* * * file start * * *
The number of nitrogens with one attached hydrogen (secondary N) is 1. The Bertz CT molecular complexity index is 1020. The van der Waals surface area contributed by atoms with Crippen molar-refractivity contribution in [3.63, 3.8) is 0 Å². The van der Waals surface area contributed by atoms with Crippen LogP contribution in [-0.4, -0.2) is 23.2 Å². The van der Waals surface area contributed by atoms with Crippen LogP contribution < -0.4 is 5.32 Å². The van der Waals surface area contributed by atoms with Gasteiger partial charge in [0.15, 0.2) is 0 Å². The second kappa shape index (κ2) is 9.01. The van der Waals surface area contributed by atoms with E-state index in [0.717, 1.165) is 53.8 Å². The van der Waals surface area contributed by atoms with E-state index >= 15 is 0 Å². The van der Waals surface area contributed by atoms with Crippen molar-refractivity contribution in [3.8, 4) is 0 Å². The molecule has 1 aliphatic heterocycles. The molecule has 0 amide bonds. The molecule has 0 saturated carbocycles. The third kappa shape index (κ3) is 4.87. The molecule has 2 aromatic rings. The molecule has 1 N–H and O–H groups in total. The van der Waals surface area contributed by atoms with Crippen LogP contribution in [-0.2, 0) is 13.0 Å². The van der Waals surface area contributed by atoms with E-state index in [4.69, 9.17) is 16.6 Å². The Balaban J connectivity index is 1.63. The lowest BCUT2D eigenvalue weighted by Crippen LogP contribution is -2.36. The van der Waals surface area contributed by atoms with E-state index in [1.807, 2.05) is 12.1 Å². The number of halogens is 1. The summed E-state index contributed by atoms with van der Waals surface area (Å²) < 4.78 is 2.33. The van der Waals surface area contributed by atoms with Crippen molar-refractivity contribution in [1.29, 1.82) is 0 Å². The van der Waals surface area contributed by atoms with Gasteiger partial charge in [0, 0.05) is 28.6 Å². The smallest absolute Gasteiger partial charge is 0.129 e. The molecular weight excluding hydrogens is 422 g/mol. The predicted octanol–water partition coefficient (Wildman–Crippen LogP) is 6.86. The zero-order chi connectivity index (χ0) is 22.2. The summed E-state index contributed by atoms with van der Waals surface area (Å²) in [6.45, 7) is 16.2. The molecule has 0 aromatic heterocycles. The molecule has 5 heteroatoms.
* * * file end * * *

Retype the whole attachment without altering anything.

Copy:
The number of nitrogens with one attached hydrogen (secondary N) is 1. The Bertz CT molecular complexity index is 1020. The van der Waals surface area contributed by atoms with Crippen molar-refractivity contribution in [3.63, 3.8) is 0 Å². The van der Waals surface area contributed by atoms with Crippen LogP contribution in [-0.4, -0.2) is 23.2 Å². The van der Waals surface area contributed by atoms with Crippen LogP contribution < -0.4 is 5.32 Å². The van der Waals surface area contributed by atoms with Gasteiger partial charge in [0.15, 0.2) is 0 Å². The second kappa shape index (κ2) is 9.01. The van der Waals surface area contributed by atoms with E-state index in [0.717, 1.165) is 53.8 Å². The van der Waals surface area contributed by atoms with E-state index >= 15 is 0 Å². The van der Waals surface area contributed by atoms with Crippen molar-refractivity contribution in [3.8, 4) is 0 Å². The molecule has 1 aliphatic heterocycles. The molecule has 0 amide bonds. The molecule has 0 saturated carbocycles. The third kappa shape index (κ3) is 4.87. The molecule has 2 aromatic rings. The molecule has 1 N–H and O–H groups in total. The van der Waals surface area contributed by atoms with Crippen LogP contribution in [-0.2, 0) is 13.0 Å². The van der Waals surface area contributed by atoms with E-state index in [4.69, 9.17) is 16.6 Å². The Balaban J connectivity index is 1.63. The lowest BCUT2D eigenvalue weighted by Crippen LogP contribution is -2.36. The van der Waals surface area contributed by atoms with E-state index in [1.807, 2.05) is 12.1 Å². The number of halogens is 1. The summed E-state index contributed by atoms with van der Waals surface area (Å²) < 4.78 is 2.33. The van der Waals surface area contributed by atoms with Crippen molar-refractivity contribution in [1.29, 1.82) is 0 Å². The van der Waals surface area contributed by atoms with Gasteiger partial charge in [0, 0.05) is 28.6 Å². The smallest absolute Gasteiger partial charge is 0.129 e. The molecular weight excluding hydrogens is 422 g/mol. The predicted octanol–water partition coefficient (Wildman–Crippen LogP) is 6.86. The zero-order chi connectivity index (χ0) is 22.2. The summed E-state index contributed by atoms with van der Waals surface area (Å²) in [6.45, 7) is 16.2. The molecule has 0 aromatic heterocycles. The molecule has 5 heteroatoms.